Tristan Perich's 2005 release, 1-Bit Music, presented an idea so straightforward, it was a little revolutionary: By inserting a single microchip, along with a headphone jack and some simple controls, into a CD jewel case, he replaced recorded music with a device that literally recreated the music each time it was turned on. Read more »
The lazy electronic pop of "Blue Steel" first caught our attention last year, especially when we spotted the song's oddly compelling video, which is basically a series of slow-motion shots of a station wagon running into inanimate objects. Since then, we've profiled the car-obsessed French duo, and on October 25, the pair will be releasing its debut album, Babylon by Car. However, before the full-length is officially unveiled, Benjamin Boguet (a.k.a. Cosmo Vitelli) and Julien Briffaz have commissioned the Blue Steel Remixes EP, which comes out next week. The record includes re-works by Azari and III, Para One and Tacteel, I Cube, Hannulelauri, and this take from NY duo Still Going. The DFA affiliates have taken the original, bumped up the tempo, excised a few snippets of its dreamy vocals, and turned in a banging Italo cut full of bright melodies and vintage synths. It may not be suitable as the soundtrack for a slow-motion car crash, but it will definitely work on the dance floor.
Lover of both culturally rich sounds and modern electronics, New Jersey-based Chico Mann will release his eclectic Analog Drift album on October 26 via Wax Poetics. The record is said to incorporate elements of Afrobeat, the sounds of Cuba, the Latin flavors of 1980's Miami and New York, and the pulse of electro, much like this track from Drift, "Ya Yo Sé." Producer Marcos García's song kicks off immediately with a high energy beat, bright neon synth melodies, funky guitar plucks, and a slightly distorted bassline. It immediately grooves, and Mann's lively croon floats over the top of the music—sounding not unlike the buoyant voice of fellow pop archeologist El Guincho. We can't quite understand all of the lyrics, but to us, it sounds like Mann spends the whole song trying to incite all those listening to groove along with him.
Here's a pretty massive collaboration on the horizon: Carl Craig's Planet E label is gearing up to re-release one of his tunes produced as Paperclip People, "Throw", sometime in October, and the a-side of that record will feature a cover of the song by James Murphy (pictured above) and his merry band of music makers, better known as LCD Soundsystem. Read more »
If it wasn't readily apparent from our review of last year's Continent by CFCF, we were definitely into that record. Canadian producer Michael Silver showed us a great combination of vintage pop, Balearic and Italo disco, modern house, and soulful R&B, among other styles, and as this cut from his new EP, The River (inspired by Werner Herzog's massive cinematic masterpiece Fitzcarraldo), shows, he's ready to expand on it all. "Before and After Light" is epic in the truest sense; it swells gradually with the continuing addition of new sounds over the course of five minutes, it sounds compellingly large in sonic scope, and it's simply a beautifully crafted song. However, there is no climax to this particular CFCF saga. Instead, he uses "Light" as the grand introduction to his new body of work, but we'll have to wait until October 12 to hear the tales those other five songs have to tell. If you need more of a CFCF fix in the meantime, check out a new mixtape that Silver put together exclusively for the RVNG website here.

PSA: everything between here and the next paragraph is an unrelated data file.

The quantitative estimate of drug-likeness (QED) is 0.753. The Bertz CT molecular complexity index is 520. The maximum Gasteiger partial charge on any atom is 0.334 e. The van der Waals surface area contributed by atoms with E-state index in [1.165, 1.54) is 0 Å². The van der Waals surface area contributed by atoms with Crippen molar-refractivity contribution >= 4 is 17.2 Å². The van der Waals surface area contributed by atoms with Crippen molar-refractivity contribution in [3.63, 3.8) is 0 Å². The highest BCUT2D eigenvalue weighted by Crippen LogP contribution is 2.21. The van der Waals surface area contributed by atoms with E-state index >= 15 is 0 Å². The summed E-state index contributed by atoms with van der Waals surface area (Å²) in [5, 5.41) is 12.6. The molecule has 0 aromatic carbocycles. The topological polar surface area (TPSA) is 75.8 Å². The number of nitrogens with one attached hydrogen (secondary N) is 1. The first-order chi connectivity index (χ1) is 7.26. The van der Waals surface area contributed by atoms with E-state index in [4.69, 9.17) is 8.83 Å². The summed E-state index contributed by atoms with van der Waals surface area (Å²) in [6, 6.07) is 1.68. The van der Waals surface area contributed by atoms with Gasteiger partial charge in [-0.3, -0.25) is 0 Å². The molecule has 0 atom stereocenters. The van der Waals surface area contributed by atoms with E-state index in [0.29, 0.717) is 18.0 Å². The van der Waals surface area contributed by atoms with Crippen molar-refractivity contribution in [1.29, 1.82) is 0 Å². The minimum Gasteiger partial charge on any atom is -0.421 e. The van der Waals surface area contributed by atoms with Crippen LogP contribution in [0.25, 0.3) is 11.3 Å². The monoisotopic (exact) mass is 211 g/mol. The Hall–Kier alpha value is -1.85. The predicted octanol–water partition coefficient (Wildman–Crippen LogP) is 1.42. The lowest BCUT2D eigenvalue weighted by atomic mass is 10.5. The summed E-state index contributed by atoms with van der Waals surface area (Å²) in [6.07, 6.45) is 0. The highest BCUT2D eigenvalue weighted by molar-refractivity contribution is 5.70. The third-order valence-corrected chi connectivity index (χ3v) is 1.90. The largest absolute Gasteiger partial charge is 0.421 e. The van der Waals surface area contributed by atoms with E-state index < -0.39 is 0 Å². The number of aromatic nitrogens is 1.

We've been anticipating the release of the first Games EP for a little bit now, and while we still have to wait until November 2 for the whole thing to drop, we've got a special preview from the record here. Read more »
Following that awesome double a-side 12" Soul Jazz released for Four Tet and Mala a while back, and after the release of the label's heavy-hitting Future Bass compilation, leftfield dance tune don Untold will drop his own single. The record comes out on October 11 with his contribution to the Bass compilation, "Fly Girls," on one side, and a brand-new tune called "Come Follow Me" on the other. Read more »
Well, this is a bit different from what we've come to expect from the recently Bubblin'-featured artist Canblaster, but we're into it all the same. French producer Cedric Steffens leans a bit heavy on the original kuduro sound for his remix of "Spark" by J-Wow (of Buraka Som Sistema fame, pictured above), but still manages to squeeze a heavy helping of club-ready house into the mix. But while the beats may change between four-on-the-floor steadiness and a skittering electro-tinged bounce, the thickly layered synths and assorted sound effects remain constant—keeping the listener (read: dancefloor patron) focused among the hectic back and forth. (via Discobelle)
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